Microbes, it turns out, have a lot to teach humanity about mass extinctions, and more importantly for our time, a few things about carbon in the environment as well. Microbes are very small organisms such as bacteria and protozoa, and because they are simple creatures, they can adapt and survive in some very interesting environments. Microbes have been found at steam vents in the bottom of the ocean and in many other environments that would seem alien to more specialized life forms like mammals.
In the case of the Permian microbes, called methanosarcina, that ability to adapt spelled the end of almost every other life on Earth. During this period there were a great many volcanic eruptions which poured nickel into the environments around the volcanoes. Unfortunately for theorists, there was never enough evidence to support that the volcanoes alone caused the extinctions. New evidence, however, shows that microbes which just happened to be able to feed on nickel enjoyed an exponential population explosion at this time thanks to the eruptions. This explosion very likely ended up choking out almost all other life on Earth.
At first scientists theorized that the volcanoes themselves might have caused the massive die-off; but evidence in the geological record shows rising rather than falling levels of carbon and methane in the environment after the eruptions. If the eruptions threw out the carbon and then ended, why did the carbon levels continue to rise rather than slowly reducing as the eruptions petered out? The answer was the methanosarcina.
Scientists from China and from MIT (The Massachusetts Institute of Technology) studied deposits of ancient sediment found in Chinese rocks and found that in a population explosion that rivaled even that of humanity, the methanosarcina spread at a rate that might even have been faster than exponential. As they evolved to consume the nickel thrown out by the volcanoes, they produced methane gas as a waste product. This massive sudden rise in methane levels in turn caused an increase in carbon dioxide, since methane reacts with oxygen to form carbon dioxide and water, and is especially reactive in the presence of a superheated nickel catalyst.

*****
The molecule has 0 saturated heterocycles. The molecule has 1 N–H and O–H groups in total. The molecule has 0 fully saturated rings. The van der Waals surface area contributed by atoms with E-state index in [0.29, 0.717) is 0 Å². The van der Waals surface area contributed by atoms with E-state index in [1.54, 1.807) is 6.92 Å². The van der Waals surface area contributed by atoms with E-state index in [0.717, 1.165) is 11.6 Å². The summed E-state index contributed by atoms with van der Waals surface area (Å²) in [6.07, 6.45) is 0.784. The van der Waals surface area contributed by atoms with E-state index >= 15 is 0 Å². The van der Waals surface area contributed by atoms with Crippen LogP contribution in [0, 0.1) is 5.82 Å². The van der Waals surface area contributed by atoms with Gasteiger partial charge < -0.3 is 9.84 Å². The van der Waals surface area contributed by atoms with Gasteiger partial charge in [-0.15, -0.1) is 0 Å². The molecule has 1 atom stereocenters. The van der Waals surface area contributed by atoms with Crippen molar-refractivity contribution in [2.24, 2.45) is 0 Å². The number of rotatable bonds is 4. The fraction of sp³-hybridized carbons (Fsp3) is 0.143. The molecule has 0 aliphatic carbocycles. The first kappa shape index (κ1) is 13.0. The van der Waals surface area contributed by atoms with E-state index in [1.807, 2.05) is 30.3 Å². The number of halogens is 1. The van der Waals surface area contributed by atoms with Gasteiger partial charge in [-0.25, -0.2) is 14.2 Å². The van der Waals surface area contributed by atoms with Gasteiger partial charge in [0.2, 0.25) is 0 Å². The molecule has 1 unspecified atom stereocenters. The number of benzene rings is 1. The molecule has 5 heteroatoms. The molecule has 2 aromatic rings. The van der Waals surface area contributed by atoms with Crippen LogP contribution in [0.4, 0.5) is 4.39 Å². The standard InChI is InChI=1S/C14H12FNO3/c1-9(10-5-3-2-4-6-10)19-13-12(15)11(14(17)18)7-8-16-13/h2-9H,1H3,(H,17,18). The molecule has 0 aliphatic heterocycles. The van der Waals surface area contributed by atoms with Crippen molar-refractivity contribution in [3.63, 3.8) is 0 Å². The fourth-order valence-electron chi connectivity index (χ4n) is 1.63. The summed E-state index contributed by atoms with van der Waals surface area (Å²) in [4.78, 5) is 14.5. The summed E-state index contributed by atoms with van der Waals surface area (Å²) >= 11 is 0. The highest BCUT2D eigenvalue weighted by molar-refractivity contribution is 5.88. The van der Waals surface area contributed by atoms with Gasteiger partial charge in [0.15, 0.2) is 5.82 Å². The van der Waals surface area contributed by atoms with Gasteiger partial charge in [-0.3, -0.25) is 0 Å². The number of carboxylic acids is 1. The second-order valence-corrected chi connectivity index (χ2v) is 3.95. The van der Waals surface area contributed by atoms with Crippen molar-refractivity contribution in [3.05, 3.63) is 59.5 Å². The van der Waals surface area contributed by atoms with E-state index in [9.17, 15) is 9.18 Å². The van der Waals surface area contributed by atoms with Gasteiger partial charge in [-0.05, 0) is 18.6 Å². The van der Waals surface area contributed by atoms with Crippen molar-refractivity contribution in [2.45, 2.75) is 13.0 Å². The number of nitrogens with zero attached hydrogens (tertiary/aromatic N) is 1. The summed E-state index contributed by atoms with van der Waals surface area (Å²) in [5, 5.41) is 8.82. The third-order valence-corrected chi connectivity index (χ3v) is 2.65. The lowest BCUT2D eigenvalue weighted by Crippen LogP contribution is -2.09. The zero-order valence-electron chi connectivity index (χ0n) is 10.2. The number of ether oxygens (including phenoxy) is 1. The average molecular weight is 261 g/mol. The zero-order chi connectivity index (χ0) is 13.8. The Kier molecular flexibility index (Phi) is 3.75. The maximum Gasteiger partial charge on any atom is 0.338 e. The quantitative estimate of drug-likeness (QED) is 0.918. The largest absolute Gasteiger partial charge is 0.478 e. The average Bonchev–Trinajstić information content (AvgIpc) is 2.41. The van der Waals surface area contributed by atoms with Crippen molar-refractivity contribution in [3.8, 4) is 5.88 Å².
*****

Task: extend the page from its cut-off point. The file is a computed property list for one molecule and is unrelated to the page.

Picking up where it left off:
The presence of vast quantities of methane, itself a greenhouse gas even better at trapping radiation than carbon dioxide, caused a spike in CO2 levels which in turn caused the oceans to acidify. A similar process is occurring in the modern era as carbon dioxide levels rise due to the burning of fossil fuels, causing acidification of Earth’s oceans.
The microbe theory is supported by genetic changes found in the fossil record of the time, which show that the methanosarcina experienced a gene shift toward the production of more methane. It is also supported by the way in which organisms with calcium-based shells died out almost entirely during the period. A similar trend can be seen as acid levels rise in modern oceans, causing coral reefs to disintegrate and shelled sea-animals to drop significantly in numbers. The carbon isotope analysis performed by the researchers confirmed the sudden exponential increase in carbon dioxide at the time, supporting the methanosarcina theory.
This microbial explosion seems poised to teach humanity a few things about the interaction between carbon imbalances and mass extinctions. A lot, in fact, can be learned about current conditions on Earth by studying this event. The pattern, if not the rate, of extinctions in the modern oceans can now be posited based on the events of the Permian extinction. The role that carbon, methane, and other gases play in the acidification of Earth’s seas can also be better understood, as well as the effects of overpopulation of any one species in one environment. It seems that given the evolutionary edge, a species much simpler than humanity once exploded out of control in numbers and tipped the ecological scales toward massive changes in the Earth’s chemistry and biological make-up. Microbes from another, alien Earth over 250 million years ago have already taught us a great deal about our own world.
By Kat Turner